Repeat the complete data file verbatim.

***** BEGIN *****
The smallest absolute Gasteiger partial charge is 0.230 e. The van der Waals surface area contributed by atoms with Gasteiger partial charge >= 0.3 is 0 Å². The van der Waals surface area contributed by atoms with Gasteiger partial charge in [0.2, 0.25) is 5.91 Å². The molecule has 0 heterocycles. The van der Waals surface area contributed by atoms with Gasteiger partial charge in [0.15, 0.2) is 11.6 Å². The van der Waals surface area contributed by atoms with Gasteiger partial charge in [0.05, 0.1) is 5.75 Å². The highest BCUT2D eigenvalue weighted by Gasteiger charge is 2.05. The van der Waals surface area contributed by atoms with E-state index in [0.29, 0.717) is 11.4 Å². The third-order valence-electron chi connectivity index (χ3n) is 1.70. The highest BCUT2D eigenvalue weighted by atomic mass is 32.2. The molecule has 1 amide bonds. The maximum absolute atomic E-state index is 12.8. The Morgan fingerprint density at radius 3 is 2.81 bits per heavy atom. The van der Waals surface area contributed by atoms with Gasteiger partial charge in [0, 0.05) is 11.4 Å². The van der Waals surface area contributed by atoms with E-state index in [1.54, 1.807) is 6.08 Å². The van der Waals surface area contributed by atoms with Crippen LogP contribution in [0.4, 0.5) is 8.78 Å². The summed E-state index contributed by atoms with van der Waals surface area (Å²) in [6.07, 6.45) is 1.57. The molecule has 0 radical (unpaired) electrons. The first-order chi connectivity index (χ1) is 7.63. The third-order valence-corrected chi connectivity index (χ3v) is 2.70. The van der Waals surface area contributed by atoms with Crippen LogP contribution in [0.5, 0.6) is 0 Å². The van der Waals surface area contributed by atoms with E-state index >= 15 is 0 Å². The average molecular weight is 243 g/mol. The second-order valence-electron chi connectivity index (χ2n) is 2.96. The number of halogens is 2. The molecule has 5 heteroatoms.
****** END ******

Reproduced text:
The smallest absolute Gasteiger partial charge is 0.230 e. The van der Waals surface area contributed by atoms with Gasteiger partial charge >= 0.3 is 0 Å². The van der Waals surface area contributed by atoms with Gasteiger partial charge in [0.2, 0.25) is 5.91 Å². The molecule has 0 heterocycles. The van der Waals surface area contributed by atoms with Gasteiger partial charge in [0.15, 0.2) is 11.6 Å². The van der Waals surface area contributed by atoms with Gasteiger partial charge in [0.05, 0.1) is 5.75 Å². The highest BCUT2D eigenvalue weighted by Gasteiger charge is 2.05. The van der Waals surface area contributed by atoms with E-state index in [0.29, 0.717) is 11.4 Å². The third-order valence-electron chi connectivity index (χ3n) is 1.70. The highest BCUT2D eigenvalue weighted by atomic mass is 32.2. The molecule has 1 amide bonds. The maximum absolute atomic E-state index is 12.8. The Morgan fingerprint density at radius 3 is 2.81 bits per heavy atom. The van der Waals surface area contributed by atoms with Gasteiger partial charge in [0, 0.05) is 11.4 Å². The van der Waals surface area contributed by atoms with E-state index in [1.54, 1.807) is 6.08 Å². The van der Waals surface area contributed by atoms with Crippen LogP contribution in [0.4, 0.5) is 8.78 Å². The summed E-state index contributed by atoms with van der Waals surface area (Å²) in [6.07, 6.45) is 1.57. The molecule has 0 radical (unpaired) electrons. The first-order chi connectivity index (χ1) is 7.63. The third-order valence-corrected chi connectivity index (χ3v) is 2.70. The van der Waals surface area contributed by atoms with Crippen LogP contribution in [0.5, 0.6) is 0 Å². The van der Waals surface area contributed by atoms with E-state index >= 15 is 0 Å². The average molecular weight is 243 g/mol. The second-order valence-electron chi connectivity index (χ2n) is 2.96. The number of halogens is 2. The molecule has 5 heteroatoms.